Severance co-creator Ben Stiller has no idea how many people have watched the show and thinks it’s “really weird.”
During an interview with Decider, the 56-year-old director said that, like the fictional macro data in Severance, he has no idea what Apple’s numbers really mean.
“No, it’s complicated,” he said when asked if Apple had provided him with specific viewing figures for his show. “They don’t tell you the numbers. It’s really weird. So you get these graphs and charts, as I said, which have both peaks and troughs. But you don’t know what a basis is. I guess [it] could be based on 100 people, and maybe 200 million people. We don’t know.”
Severance made a splash when the first season of the workplace drama, which brings an ominous high—tech twist to the concept of work-life balance, was released on Apple TV+ earlier this year. The show tells about a group of “cut off” employees who have undergone a medical procedure to share their memories of work and family life… and explores how this procedure affects them both in the office and outside.
But while it has seen rave reviews and noisy discussions online, it seems that no one, including creator Ben Stiller, has any idea how well it worked. Apple does not provide viewing data to consumers, the press, or, it seems, even the creators of the show.
“They basically say:”Yes, things are going well,” he said. “You’re trying to interpret what they’re saying. But they are straightforward. Just like that, I think, all streamers do. How do I find out? I’m curious how you’ll find out.”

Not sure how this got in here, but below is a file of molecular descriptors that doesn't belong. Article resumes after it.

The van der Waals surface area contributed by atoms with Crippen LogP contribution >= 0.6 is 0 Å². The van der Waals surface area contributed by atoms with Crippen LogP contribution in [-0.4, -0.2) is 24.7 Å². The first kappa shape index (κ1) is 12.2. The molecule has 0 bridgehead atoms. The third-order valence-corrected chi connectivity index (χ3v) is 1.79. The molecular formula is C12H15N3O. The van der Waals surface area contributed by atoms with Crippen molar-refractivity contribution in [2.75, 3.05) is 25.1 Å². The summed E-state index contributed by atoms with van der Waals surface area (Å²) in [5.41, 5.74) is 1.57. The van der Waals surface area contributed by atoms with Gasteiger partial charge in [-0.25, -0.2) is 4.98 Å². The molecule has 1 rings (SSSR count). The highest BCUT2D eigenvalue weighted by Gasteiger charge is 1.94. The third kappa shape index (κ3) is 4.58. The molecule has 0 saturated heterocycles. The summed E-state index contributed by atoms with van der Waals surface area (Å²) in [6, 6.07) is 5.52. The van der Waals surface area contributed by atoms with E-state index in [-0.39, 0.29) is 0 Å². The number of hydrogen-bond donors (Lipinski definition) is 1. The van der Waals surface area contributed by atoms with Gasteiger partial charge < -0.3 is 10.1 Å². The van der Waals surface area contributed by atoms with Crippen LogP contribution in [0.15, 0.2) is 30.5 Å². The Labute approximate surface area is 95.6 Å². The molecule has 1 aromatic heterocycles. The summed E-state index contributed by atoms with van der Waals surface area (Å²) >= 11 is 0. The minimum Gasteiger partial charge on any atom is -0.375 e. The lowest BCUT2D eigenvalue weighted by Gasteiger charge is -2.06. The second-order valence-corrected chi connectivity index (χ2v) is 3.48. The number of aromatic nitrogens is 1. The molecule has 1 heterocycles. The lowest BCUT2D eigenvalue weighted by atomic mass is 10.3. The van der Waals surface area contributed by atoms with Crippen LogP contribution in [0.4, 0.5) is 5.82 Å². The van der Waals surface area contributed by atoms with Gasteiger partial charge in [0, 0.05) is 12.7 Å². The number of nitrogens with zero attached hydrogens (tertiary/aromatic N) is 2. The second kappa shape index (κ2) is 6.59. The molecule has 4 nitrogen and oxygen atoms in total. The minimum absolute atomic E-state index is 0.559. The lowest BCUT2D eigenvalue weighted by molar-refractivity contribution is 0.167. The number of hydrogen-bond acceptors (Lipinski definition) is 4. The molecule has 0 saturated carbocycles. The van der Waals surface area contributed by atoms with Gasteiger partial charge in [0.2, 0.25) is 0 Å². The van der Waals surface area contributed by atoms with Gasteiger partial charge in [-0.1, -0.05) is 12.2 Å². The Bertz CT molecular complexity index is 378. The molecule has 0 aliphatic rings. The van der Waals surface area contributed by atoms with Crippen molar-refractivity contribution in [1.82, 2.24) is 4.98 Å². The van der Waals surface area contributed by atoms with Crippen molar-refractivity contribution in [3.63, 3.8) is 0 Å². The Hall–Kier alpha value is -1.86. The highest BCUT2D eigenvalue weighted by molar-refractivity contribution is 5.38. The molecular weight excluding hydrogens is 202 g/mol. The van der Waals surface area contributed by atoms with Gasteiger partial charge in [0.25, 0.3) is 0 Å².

“The most interesting thing was to go to Comic-Con [San Diego] and get a full house for the panel and see all these people there,” he added. “It was the first time I thought, ‘Oh wow, this is really like… There are people who really watch it, as people with whom you can communicate.”
Severance has already been renewed for a second season and has entered the cultural landscape as one of the most discussed new shows of 2022.
“And that’s what I think is really successful in the series,” Stiller said. “Maybe also the time when we came out in terms of how people approach our work and these issues. The fact that it’s in conversation, just culturally, was really fun to be a part of.”
There may be no salvation in Severance, but there is no indication of what the numbers mean. Both in the series and beyond, the data remains unfathomable… and it really seems appropriate.
Do you want to know more about Severance? Check out our review of the first season of the Severance series, as well as our dive into the show’s season finale.
Ryan Leston is an entertainment journalist and film critic for IGN. You can follow him on Twitter.